You Can’t Motivate People …

Andrew Bass’s Pragmatics Newsletter October 2013

Practical techniques and thought-provoking ideas

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You Can’t Motivate People …

sloth..because they are already motivated. This goes for employees, peers, customers, and in fact for all human beings (and other living creatures).

Think of the laziest person you know – perhaps they resemble the sloth pictured on the left. From one perspective they are solid blocks of inertia. But from another – more useful – one, they are highly motivated.

By what? By the desire to avoid hassle and discomfort, and to seek comfort and ease.

The proof? Try to get them to do something they don’t want to do, and you will be met with energetic counter-manoeuvres! Once their desired conditions are restored, of course, they will return to their inactivity (until you next disturb them).

It’s like a thermostat. If the room is the right temperature, a thermostat doesn’t do anything. But if the temperature goes above the required setting, it will turn on the air conditioning straightaway. If you want a higher temperature, it’s no use turning on a separate heater, because the thermostat will cancel it out. You need to reset the thermostat itself.

This view makes sense of so much of the endless debates about whether money is a motivator or not. To seek a general answer is to ask the wrong question. Some people are seeking money, others are not. If someone has insufficient funds according to the setting of their ‘money-thermostat’, the offer of more will appear to motivate them. But once they have enough, they will back off, and providing more money will just make your business poorer.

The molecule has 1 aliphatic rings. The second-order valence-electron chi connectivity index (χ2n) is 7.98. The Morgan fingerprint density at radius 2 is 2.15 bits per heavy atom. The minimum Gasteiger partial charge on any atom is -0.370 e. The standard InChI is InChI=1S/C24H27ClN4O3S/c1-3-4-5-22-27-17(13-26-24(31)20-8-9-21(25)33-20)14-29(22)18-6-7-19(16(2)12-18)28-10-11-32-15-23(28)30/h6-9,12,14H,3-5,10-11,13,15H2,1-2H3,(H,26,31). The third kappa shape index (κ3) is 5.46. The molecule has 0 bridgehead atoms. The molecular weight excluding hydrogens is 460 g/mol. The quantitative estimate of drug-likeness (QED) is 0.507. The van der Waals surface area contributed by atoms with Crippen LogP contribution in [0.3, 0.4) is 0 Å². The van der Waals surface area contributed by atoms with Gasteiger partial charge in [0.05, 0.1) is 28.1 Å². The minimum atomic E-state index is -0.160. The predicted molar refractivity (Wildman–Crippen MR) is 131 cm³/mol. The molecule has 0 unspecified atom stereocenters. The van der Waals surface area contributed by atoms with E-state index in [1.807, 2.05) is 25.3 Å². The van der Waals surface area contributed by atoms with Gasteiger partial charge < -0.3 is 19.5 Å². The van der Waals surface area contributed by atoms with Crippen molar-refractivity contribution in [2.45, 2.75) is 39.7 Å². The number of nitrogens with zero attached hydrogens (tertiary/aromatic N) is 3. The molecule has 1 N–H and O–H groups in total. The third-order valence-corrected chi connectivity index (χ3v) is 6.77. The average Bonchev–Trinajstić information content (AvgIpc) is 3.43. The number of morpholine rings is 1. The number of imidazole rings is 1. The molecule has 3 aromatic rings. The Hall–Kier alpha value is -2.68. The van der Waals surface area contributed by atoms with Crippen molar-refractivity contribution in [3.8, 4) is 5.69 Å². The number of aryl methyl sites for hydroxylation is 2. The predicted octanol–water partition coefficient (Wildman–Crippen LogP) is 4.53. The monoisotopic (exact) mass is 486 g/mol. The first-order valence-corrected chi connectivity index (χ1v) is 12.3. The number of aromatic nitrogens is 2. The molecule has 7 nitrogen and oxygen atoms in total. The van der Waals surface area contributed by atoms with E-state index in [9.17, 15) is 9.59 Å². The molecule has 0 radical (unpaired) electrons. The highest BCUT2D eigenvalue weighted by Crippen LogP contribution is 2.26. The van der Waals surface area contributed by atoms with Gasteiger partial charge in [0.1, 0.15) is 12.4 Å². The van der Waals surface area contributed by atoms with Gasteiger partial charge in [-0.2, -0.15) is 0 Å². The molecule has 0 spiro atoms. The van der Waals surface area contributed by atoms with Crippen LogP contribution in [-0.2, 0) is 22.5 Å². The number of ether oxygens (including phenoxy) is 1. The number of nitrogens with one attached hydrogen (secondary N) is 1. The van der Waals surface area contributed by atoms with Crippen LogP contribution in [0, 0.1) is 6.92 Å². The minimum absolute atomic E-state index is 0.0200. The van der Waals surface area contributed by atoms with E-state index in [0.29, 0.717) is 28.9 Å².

This is also the mechanism underpinning so much ‘resistance’ to change. If you want to get someone to go along with your initiative, then if you try to force them, pump them up, energise them or cajole them, you will essentially be trying to disturb them into it. That’s where the pushback comes from. Instead, figure out their desired conditions and arrange for them to get what they want by doing what you want.

Question to consider:

  • How well do you really understand your peoples’ ‘thermostats’, what they are measuring, and what level they are set to?
  • How about those of your customers or clients?
  • Are your efforts to influence or change behaviour simply being cancelled out by their thermostats?
  • How can you either work with, or adjust, the dial so that their natural intrinsic motivation is engaged?

We Make Laws but Follow Customs

Michel de Montaigne said: “The way of the world is to make laws, but follow customs.” That, in a nutshell, is why you can’t change your culture simply through training programs, structural changes or getting people to sign up to charters. For more on the limits of training as an instrument of change, have a look at this blog-post: Training has limited influence over behaviour.

For suggestions on what works better, check out this edition of my Performance Podcast: How To Boost Your Influence Over Culture and Change.

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© 2013 Andrew Bass. All Rights Reserved.